Difference between revisions of "Fourier transform"

From Class Wiki
Jump to: navigation, search
Line 2: Line 2:
 
<math>
 
<math>
   
x(t)=\int_{-\infty}^{\infty} x(t) e^{-j2\pi ft}\, dt
+
X(f)=\int_{-\infty}^{\infty} x(t) e^{-j2\pi ft}\, dt
   
 
</math>
 
</math>
Line 10: Line 10:
 
This means that <math> \beta(t)=0 </math> for some <math> T_\alpha < \left | t \right | </math>
 
This means that <math> \beta(t)=0 </math> for some <math> T_\alpha < \left | t \right | </math>
 
<br><br>
 
<br><br>
Now let's make a periodic function <math> \gamma(t) </math> by repeating <math> \beta(t) </math> with a fundamental period <math> T_\zeta </math>.
 
  +
Now let's make a periodic function
Note that <math> \lim_{T_\zeta \to \infty}\gamma(t)=\beta(t) </math>
 
  +
<math>
  +
\gamma(t)
  +
</math>
  +
by repeating
  +
<math>
  +
\beta(t)
  +
</math>
  +
with a fundamental period
  +
<math>
  +
T_\zeta
  +
</math>.
  +
Note that
  +
<math>
 
\lim_{T_\zeta \to \infty}\gamma(t)=\beta(t)
  +
</math>
 
<br>
 
<br>
 
The Fourier Series representation of <math> \gamma(t) </math> is
 
The Fourier Series representation of <math> \gamma(t) </math> is
 
<br>
 
<br>
<math> \gamma(t)=\sum_{k=-\infty}^\infty \alpha_k e^{j2\pi fkt} </math> where <math> f={1\over T_\zeta}
 
  +
<math>
</math> <br>and <math> \alpha_k={1\over T_\zeta}\int_{-{T_\zeta\over 2}}^{{T_\zeta\over 2}} \gamma(t) e^{-j2\pi kt}\,dt</math>
 
 
\gamma(t)=\sum_{k=-\infty}^\infty \alpha_k e^{j2\pi fkt}
  +
</math>
  +
where
  +
<math>
  +
f={1\over T_\zeta}
  +
</math>
  +
<br>and
  +
<math>
 
\alpha_k={1\over T_\zeta}\int_{-{T_\zeta\over 2}}^{{T_\zeta\over 2}} \gamma(t) e^{-j2\pi kt}\,dt
  +
</math>
 
<br>
 
<br>
<math> \alpha_k </math> can now be rewritten as <math> \alpha_k={1\over T_\zeta}\int_{-\infty}^{\infty} \beta(t) e^{-j2\pi kt}\,dt </math>
+
<math> \alpha_k </math> can now be rewritten as
  +
<math>
  +
\alpha_k={1\over T_\zeta}\int_{-\infty}^{\infty} \beta(t) e^{-j2\pi kt}\,dt
  +
</math>
 
<br>From our initial identity then, we can write <math> \alpha_k </math> as
 
<br>From our initial identity then, we can write <math> \alpha_k </math> as
 
<math>
 
<math>
\alpha_k={1\over T_\zeta}\Beta(kf)
+
\alpha_k={1\over T_\zeta}\Beta(kf)
 
</math>
 
</math>
 
<br> and
 
<br> and
 
<math>
 
<math>
\gamma(t)
+
\gamma(t)
 
</math>
 
</math>
 
becomes
 
becomes
 
<math>
 
<math>
\gamma(t)=\sum_{k=-\infty}^\infty {1\over T_\zeta}\Beta(kf) e^{j2\pi fkt}
+
\gamma(t)=\sum_{k=-\infty}^\infty {1\over T_\zeta}\Beta(kf) e^{j2\pi fkt}
  +
</math>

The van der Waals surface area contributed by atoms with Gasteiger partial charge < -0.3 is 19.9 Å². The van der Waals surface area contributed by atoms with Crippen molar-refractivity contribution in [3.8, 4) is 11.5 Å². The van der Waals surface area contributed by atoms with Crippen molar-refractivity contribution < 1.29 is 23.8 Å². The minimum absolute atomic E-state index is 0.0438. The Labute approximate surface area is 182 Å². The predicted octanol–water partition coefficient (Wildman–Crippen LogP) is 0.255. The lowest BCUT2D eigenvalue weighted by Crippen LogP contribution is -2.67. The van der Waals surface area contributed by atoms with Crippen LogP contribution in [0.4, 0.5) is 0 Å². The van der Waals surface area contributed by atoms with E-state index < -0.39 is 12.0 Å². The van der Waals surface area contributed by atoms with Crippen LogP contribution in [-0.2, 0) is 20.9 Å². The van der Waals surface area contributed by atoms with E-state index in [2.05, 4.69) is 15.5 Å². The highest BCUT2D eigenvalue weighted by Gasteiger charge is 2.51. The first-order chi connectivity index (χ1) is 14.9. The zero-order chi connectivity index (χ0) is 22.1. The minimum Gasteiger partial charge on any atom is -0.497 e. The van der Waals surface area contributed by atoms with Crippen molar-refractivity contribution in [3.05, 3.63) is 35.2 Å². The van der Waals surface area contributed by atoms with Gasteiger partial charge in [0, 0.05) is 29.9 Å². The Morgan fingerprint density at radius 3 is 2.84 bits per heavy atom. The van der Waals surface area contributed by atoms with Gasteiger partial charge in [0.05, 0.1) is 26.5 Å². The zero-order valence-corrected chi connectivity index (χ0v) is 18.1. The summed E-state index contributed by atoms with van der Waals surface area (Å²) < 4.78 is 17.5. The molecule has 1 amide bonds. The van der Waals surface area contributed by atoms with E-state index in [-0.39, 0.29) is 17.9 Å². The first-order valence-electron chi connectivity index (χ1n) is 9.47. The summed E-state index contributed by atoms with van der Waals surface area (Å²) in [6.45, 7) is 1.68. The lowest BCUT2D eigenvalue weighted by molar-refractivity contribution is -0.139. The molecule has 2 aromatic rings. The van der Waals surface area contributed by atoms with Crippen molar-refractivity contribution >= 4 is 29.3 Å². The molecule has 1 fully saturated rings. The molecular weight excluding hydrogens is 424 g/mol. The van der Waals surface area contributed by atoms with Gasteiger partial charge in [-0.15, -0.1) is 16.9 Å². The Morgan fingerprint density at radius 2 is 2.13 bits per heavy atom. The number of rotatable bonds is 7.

+
<br>
  +
Now remember that
  +
<math>
  +
\beta(t)=\lim_{T_\zeta \to \infty}\gamma(t)
  +
</math>
  +
and
  +
<math>
  +
{1\over {T_\zeta}} = f.
  +
</math>
  +
<br>
  +
Which means that
  +
<math>
  +
\beta(t)=\lim_{f \to 0}\gamma(t)=\lim_{f \to 0}\sum_{k=-\infty}^\infty f \Beta(kf) e^{j2\pi fkt}
  +
</math>
  +
<br>
  +
Which is just to say that
  +
<math>
  +
\beta(t)=\int_{-\infty}^\infty f \Beta(f) e^{j2\pi fkt}\,df
  +
</math>
  +
<br>
  +
<br>
  +
So we have that the Fourier Transform of
  +
<math>
  +
\beta(t)
  +
</math>
  +
is
  +
<math>
  +
X(f)=\int_{-\infty}^{\infty} x(t) e^{-j2\pi ft}\, dt
 
</math>
 
</math>

Revision as of 11:21, 9 December 2004

An initially identity that is useful: 

X(f)=\int_{-\infty}^{\infty} x(t) e^{-j2\pi ft}\, dt

Suppose that we have some function, say  \beta (t) , that is nonperiodic and finite in duration.
This means that  \beta(t)=0 for some  T_\alpha < \left | t \right |

Now let's make a periodic function 
\gamma(t)
by repeating 
	\beta(t)
with a fundamental period 
	T_\zeta
. Note that 
	\lim_{T_\zeta \to \infty}\gamma(t)=\beta(t)
The Fourier Series representation of  \gamma(t) is

	\gamma(t)=\sum_{k=-\infty}^\infty \alpha_k e^{j2\pi fkt}
where  
	f={1\over T_\zeta}
and 
	\alpha_k={1\over T_\zeta}\int_{-{T_\zeta\over 2}}^{{T_\zeta\over 2}} \gamma(t) e^{-j2\pi kt}\,dt
 \alpha_k can now be rewritten as 
	\alpha_k={1\over T_\zeta}\int_{-\infty}^{\infty} \beta(t) e^{-j2\pi kt}\,dt
From our initial identity then, we can write  \alpha_k as 
	\alpha_k={1\over T_\zeta}\Beta(kf)
and 
	\gamma(t)
becomes 
	\gamma(t)=\sum_{k=-\infty}^\infty {1\over T_\zeta}\Beta(kf) e^{j2\pi fkt}
Now remember that 
	\beta(t)=\lim_{T_\zeta \to \infty}\gamma(t)
and 
{1\over {T_\zeta}} = f.
Which means that 
	\beta(t)=\lim_{f \to 0}\gamma(t)=\lim_{f \to 0}\sum_{k=-\infty}^\infty f \Beta(kf) e^{j2\pi fkt}
Which is just to say that 
\beta(t)=\int_{-\infty}^\infty f \Beta(f) e^{j2\pi fkt}\,df

So we have that the Fourier Transform of 
\beta(t)
is 
X(f)=\int_{-\infty}^{\infty} x(t) e^{-j2\pi ft}\, dt